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Donor Advised Fund
Cultivating Success Fund
ESTABLISHED
2020

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A Class Above

High school friends establish fund amidst pandemic to broaden philanthropy

A passion for helping others and giving back is keeping a group of high school friends connected, though miles keep them apart.

Fifteen friends, most of whom are 2005 graduates of Westerville North High School, have experienced a lot together since they left high school behind, from weddings and babies to moving, travel, and now, a pandemic. The close-knit group decided it was time to formalize an idea they’d been thinking about: to pool their resources for giving, recognizing they could do more together than individually.

In 2020, they established the Cultivating Success Fund at the Foundation, a Donor Advised Fund that gives them the flexibility to support organizations both in central Ohio and in the communities where they live.

“2020 was a hard year for everyone. It made us realize that nothing is guaranteed. We’ve always wanted to help others, so why wait?”

JOANNA STUDEBAKER, ADVISOR, CULTIVATING SUCCESS FUND

“We have a total of 15 advisors to the fund,” explained Laura Hazzard. “Twelve of us met in high school and the remaining three advisors are spouses that have become friends with everyone in the group over the years.”

While seven advisors are local, six live in Los Angeles and two in Charlotte. Throughout the year, they are active in their respective communities, working to understand the greatest needs. They meet as a group four times a year to talk about what they have learned and discuss potential nonprofits that could benefit from a grant. Once they narrow down the nonprofits and projects, they put it to a vote.

Cultivating Success Fund advisors pictured (l–r): Micheal Ingersoll, Donny Murray, Megan Reamsnyder, and Jake Reamsnyder Advisors not pictured: Matt and Sam Becker, Meredith Casto, Joel Ehninger, Chris and Laura Hazzard, Angie Leggett, Britney Murray, Ed Skudder, and Colin and Joanna Studebaker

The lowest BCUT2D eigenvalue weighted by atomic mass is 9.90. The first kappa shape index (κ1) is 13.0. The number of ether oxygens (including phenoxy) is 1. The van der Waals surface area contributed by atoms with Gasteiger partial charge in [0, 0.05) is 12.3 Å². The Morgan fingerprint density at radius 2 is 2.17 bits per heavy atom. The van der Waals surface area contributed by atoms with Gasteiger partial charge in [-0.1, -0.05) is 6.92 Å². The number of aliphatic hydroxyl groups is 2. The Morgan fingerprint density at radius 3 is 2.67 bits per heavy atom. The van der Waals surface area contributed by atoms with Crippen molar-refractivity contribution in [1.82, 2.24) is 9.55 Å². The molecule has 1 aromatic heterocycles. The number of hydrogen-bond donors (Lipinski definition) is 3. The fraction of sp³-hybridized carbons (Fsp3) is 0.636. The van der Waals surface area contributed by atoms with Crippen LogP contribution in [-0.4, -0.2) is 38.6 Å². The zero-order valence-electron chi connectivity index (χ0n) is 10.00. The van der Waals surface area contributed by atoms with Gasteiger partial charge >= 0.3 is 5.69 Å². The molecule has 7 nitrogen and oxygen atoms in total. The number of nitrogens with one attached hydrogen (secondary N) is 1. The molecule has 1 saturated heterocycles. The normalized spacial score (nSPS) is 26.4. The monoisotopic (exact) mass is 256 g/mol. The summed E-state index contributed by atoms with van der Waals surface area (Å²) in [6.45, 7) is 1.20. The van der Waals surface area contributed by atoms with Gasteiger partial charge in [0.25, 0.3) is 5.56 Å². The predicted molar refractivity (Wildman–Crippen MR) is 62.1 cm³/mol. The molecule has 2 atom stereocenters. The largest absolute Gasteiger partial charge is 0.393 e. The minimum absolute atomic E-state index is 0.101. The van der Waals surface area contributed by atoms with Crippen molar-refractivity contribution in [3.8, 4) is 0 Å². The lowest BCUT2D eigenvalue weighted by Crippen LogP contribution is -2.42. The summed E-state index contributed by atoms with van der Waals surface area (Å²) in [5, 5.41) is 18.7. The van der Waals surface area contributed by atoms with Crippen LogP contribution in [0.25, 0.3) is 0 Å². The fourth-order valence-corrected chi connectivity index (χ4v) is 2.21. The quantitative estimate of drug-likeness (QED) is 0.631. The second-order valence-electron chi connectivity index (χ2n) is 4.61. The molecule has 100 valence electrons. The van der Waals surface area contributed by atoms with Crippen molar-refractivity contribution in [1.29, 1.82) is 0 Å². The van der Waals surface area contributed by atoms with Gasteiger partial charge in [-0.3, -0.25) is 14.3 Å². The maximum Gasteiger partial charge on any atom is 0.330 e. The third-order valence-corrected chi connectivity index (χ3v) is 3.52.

“As a large group, when we meet online, specific officers handle specific subjects, which keeps the meetings quite organized,” said Meredith Casto. “The most exciting part about those meetings is that even if we all have different ideas for where the grants will go, we have been supportive of each other for decades already and there is a trust there that is so important.”

Hazzard says the types of nonprofits they plan to support include local, community-focused organizations that support basic needs (food, safe water, housing, etc.) or support personal and community growth (scholarships, financial literacy programs, etc.).

The fund’s first grant was awarded in October 2020 to support the Westerville Education Foundation’s (WEF) Many Voices Project, which “supplies teachers with books to expand their classroom libraries to promote discussions about racial and social diversity and provide students access to books representative of contemporary families and inclusive of culture, history, and diverse perspectives,” according to the WEF website. It was important to the group that the first grant reflect where it all started. The group feels the Many Voices Project is an important initiative that gives students an opportunity to understand diverse perspectives, cultures, and identities.

Read the 2021 Spring NEXUS Newsletter

“Representation is incredibly important, especially when considering what stories are taught in our classrooms. I know personally that if I had seen more authentic stories about the LGBTQ community throughout my formative years, it would have had a huge impact on my journey of self-acceptance,” explained Joel Ehninger.

Currently, the fund awards two types of grants annually. One is smaller, around $1,000, and the other is a larger grant that is based on collective fundraising efforts, typically $3,000–5,000.

“While this is our humble beginning, we hope to continue to grow the fund and provide more grants with larger distributions,” said Hazzard.

While forming this group was the natural progression of the group’s friendships, it was meaningful that it was created during COVID-19 as well as “our generation’s civil rights movement,” according to Hazzard.

“We realized that we could do so much more and help so many more people when we teamed up and worked together,” she said.

 


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